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October 23, 1963

Robert O. CLOUSER et al., Defendants

The opinion of the court was delivered by: WALSH

This matter comes before the court on cross motions for summary judgment. The plaintiffs filed a complaint for a mandatory injunction to require the Board of Zoning Adjustment to vacate its opinion of December 17, 1962, which ruled there is no manufacturing on the premises of the Howat Concrete Company, and therefore, no violation on the District of Columbia Zoning Regulations.

The Georgetown Canal and Riverside Council is a non-incorporated, non-profit group of residents of the southern Georgetown area. On June 18, 1962, the Council filed a complaint with the Zoning Administrator protesting the operation of a concrete plant by the Howat Concrete Company, Inc., at 2901 K Street, N.W., on the basis that said operation violation the D.C. Zoning Regulations. The Zoning Administrator ruled that there was no violation. This ruling was appealed to the Board of Zoning Adjustment. A hearing was conducted and, by a 3 to 2 vote, the Board affirmed the ruling of the Zoning Administrator. The Board did, however, find that the concrete company was violating the regulations in that the sound level exceeded the maximum allowed and ordered remedial action.

 Subsequently, a petition for rehearing was denied by the Board, and the plaintiffs, having exhausted their administrative remedies, seek equitable relief in this court.

 The premises at 2901 K Street, N.W., is zoned C-M-2. Section 6101.3 of the Zoning Regulations of the District of Columbia provides that property so zoned may be used for

 '(a) wholesale or storage establishments, and

 '(b) any light manufacturing, processing, fabricating or repair establishment.'

 The occupant of the premises is the Howat Concrete Company. Their certificate of occupancy, dated March 20, 1958, was issued for the 'storage of sand, gravel and cement (no concrete to be mixed on premises)'.

 The Board found as a fact that sand, gravel, cement and water were stored on the premises, and that these materials are fed into the mixing tanks of trucks on the premises. The Board further found that there is no evidence that the tanks on the trucks rotate before the trucks leave the property. The Board further found that these activities do not constitute manufacturing and there is no violation of the regulations.

 The record before this Court indicates that a full hearing was granted and that plaintiffs failed to sustain their burden of proving that the present use of the property in question violates the D.C. Zoning Regulations. The Board ruled that:

 'We do not agree with appellant council that concrete is being manufactured on the subject premises. The evidence is clear that it is the intent of the operator to manufacture concrete within the trucks en route to the job on the public streets.'

 This Court cannot substitute its judgment for that of the Board. In Selden v. Capitol Hill Southeast Citizens Association, 95 U.S.App.D.C. 62, 219 F.2d 33 at p. 35 (1954), the Court of Appeals reversed the lower court and stated:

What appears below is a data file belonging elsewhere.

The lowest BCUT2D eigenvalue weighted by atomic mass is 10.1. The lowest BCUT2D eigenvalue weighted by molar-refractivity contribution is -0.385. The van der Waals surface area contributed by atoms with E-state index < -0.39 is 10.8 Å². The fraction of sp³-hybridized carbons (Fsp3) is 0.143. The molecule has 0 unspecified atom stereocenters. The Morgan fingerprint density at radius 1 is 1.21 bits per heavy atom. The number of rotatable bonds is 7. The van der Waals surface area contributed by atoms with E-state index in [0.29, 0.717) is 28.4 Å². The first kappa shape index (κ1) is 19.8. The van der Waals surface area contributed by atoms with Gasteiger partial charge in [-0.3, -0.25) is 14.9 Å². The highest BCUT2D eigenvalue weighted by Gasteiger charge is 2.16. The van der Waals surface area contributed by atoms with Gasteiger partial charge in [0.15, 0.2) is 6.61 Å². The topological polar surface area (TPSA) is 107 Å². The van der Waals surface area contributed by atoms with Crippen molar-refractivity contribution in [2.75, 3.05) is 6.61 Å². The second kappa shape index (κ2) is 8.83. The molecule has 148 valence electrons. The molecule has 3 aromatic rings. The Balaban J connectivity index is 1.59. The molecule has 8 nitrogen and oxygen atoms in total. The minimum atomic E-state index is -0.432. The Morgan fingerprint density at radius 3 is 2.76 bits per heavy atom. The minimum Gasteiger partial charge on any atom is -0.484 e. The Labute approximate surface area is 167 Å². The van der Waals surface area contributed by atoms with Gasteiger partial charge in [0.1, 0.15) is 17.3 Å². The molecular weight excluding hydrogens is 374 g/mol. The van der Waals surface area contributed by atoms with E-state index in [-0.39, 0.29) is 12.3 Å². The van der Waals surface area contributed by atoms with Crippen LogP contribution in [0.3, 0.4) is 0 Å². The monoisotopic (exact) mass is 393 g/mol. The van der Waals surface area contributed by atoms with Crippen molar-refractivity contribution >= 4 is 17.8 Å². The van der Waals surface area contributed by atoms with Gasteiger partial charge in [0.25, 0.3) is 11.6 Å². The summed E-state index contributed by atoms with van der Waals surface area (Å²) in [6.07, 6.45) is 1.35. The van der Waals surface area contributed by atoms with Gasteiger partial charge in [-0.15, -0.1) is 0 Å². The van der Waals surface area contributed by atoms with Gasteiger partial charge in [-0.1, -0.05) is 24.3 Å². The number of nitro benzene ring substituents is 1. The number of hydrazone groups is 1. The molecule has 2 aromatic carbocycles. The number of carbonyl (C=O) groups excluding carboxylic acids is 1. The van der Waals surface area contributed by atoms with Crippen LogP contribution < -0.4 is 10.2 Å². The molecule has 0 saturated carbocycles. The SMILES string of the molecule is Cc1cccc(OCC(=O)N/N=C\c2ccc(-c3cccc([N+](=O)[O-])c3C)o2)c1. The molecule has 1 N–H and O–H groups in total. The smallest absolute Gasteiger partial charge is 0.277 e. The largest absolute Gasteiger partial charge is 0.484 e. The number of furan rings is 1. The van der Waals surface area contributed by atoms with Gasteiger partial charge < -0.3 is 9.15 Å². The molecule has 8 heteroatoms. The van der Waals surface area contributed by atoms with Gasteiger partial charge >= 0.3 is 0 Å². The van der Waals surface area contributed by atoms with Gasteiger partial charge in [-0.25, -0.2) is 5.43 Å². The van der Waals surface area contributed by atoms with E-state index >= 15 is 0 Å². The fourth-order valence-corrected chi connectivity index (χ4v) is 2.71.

'The Board of Zoning Adjustment is created and qualified to decide such questions of opinion. Courts should not substitute their opinion for the Board's.'

 In addition, this court can reverse only when it determines that the administrative ruling was arbitrary and unreasonable. In Lewis v. District of Columbia, 89 U.S.App.D.C. 72, 190 F.2d 25, 27 (1951), affirming the District Court which had sustained the finding by the Zoning Commission, the court said:

 'In reviewing the exercise of that discretion, 'It is not the function of the court to substitute its judgment for that of the Commission even for reasons which appear most persuasive. A suit to declare a zoning order void is not an appeal on the merits of the issues presented to the Commission at its hearing.' Wolpe v. Poretsky, 79 U.S.App.D.C. 141, 143-144, 144 F.2d 505, 507-508. 'The action of zoning authorities, as of other administrative officers, is not to be declared unconstitutional unless the court is convinced that it is 'clearly arbitrary and unreasonable, having no substantial relation to the * * * general welfare.' (citing cases). If the question is 'fairly debatable,' the zoning stands.' Leventhal v. District of Columbia, 69 App.D.C. 229, 230, 100 F.2d 94, 95.'

 This court is of the opinion that a proper determination has been reached in that the intent of the D.C. Zoning regulations has been carried out. The area involved is zoned C-M-2, heavy commercial and light manufacturing. The concrete facility appears to fit this category, regardless of whether the drums rotate on the premises or only when the trucks depart for their destination.

 The Board of Zoning Adjustment has found no violation and we find nothing to indicate that their finding was unreasonable or arbitrary.

 In accordance with the foregoing, it is this 22nd day of October, 1963,

 Ordered, that plaintiffs' motion for summary judgment be, and the same hereby is, denied; and

 Further ordered, that defendants' motion for summary judgment be, and the same hereby is, granted.


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